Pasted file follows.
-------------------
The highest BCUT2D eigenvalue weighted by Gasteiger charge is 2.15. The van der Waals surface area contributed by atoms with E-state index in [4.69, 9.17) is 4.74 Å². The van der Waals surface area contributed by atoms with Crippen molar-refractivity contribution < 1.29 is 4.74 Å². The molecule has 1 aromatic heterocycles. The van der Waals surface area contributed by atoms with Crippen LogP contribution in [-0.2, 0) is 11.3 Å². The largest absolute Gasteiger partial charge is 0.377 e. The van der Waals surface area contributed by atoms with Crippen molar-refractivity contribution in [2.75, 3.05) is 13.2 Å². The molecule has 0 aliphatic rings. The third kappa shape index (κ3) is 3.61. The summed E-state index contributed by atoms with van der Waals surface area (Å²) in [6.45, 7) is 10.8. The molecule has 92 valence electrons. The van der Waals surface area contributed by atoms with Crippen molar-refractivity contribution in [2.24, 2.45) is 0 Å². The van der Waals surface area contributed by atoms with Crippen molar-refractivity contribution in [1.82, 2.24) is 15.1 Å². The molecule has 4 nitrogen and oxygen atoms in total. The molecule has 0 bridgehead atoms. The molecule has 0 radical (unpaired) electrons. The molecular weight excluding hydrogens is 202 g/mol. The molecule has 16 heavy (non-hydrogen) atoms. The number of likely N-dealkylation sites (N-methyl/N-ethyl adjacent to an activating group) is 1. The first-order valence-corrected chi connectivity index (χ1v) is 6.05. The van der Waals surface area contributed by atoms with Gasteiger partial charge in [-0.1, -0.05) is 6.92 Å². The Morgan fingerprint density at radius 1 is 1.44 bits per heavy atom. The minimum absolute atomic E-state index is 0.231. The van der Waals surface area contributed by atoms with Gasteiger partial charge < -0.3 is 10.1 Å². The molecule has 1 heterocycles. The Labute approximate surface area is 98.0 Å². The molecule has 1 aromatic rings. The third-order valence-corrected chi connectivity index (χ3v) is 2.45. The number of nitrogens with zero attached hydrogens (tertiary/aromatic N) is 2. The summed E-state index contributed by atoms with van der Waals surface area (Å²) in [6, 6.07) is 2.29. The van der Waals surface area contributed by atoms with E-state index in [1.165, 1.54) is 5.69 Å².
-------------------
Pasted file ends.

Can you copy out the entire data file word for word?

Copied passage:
The highest BCUT2D eigenvalue weighted by Gasteiger charge is 2.15. The van der Waals surface area contributed by atoms with E-state index in [4.69, 9.17) is 4.74 Å². The van der Waals surface area contributed by atoms with Crippen molar-refractivity contribution < 1.29 is 4.74 Å². The molecule has 1 aromatic heterocycles. The van der Waals surface area contributed by atoms with Crippen LogP contribution in [-0.2, 0) is 11.3 Å². The largest absolute Gasteiger partial charge is 0.377 e. The van der Waals surface area contributed by atoms with Crippen molar-refractivity contribution in [2.75, 3.05) is 13.2 Å². The molecule has 0 aliphatic rings. The third kappa shape index (κ3) is 3.61. The summed E-state index contributed by atoms with van der Waals surface area (Å²) in [6.45, 7) is 10.8. The molecule has 92 valence electrons. The van der Waals surface area contributed by atoms with Crippen molar-refractivity contribution in [2.24, 2.45) is 0 Å². The van der Waals surface area contributed by atoms with Crippen molar-refractivity contribution in [1.82, 2.24) is 15.1 Å². The molecule has 4 nitrogen and oxygen atoms in total. The molecule has 0 bridgehead atoms. The molecule has 0 radical (unpaired) electrons. The molecular weight excluding hydrogens is 202 g/mol. The molecule has 16 heavy (non-hydrogen) atoms. The number of likely N-dealkylation sites (N-methyl/N-ethyl adjacent to an activating group) is 1. The first-order valence-corrected chi connectivity index (χ1v) is 6.05. The van der Waals surface area contributed by atoms with Gasteiger partial charge in [-0.1, -0.05) is 6.92 Å². The Morgan fingerprint density at radius 1 is 1.44 bits per heavy atom. The minimum absolute atomic E-state index is 0.231. The van der Waals surface area contributed by atoms with Gasteiger partial charge < -0.3 is 10.1 Å². The molecule has 1 heterocycles. The Labute approximate surface area is 98.0 Å². The molecule has 1 aromatic rings. The third-order valence-corrected chi connectivity index (χ3v) is 2.45. The number of nitrogens with zero attached hydrogens (tertiary/aromatic N) is 2. The summed E-state index contributed by atoms with van der Waals surface area (Å²) in [6, 6.07) is 2.29. The van der Waals surface area contributed by atoms with E-state index in [1.165, 1.54) is 5.69 Å².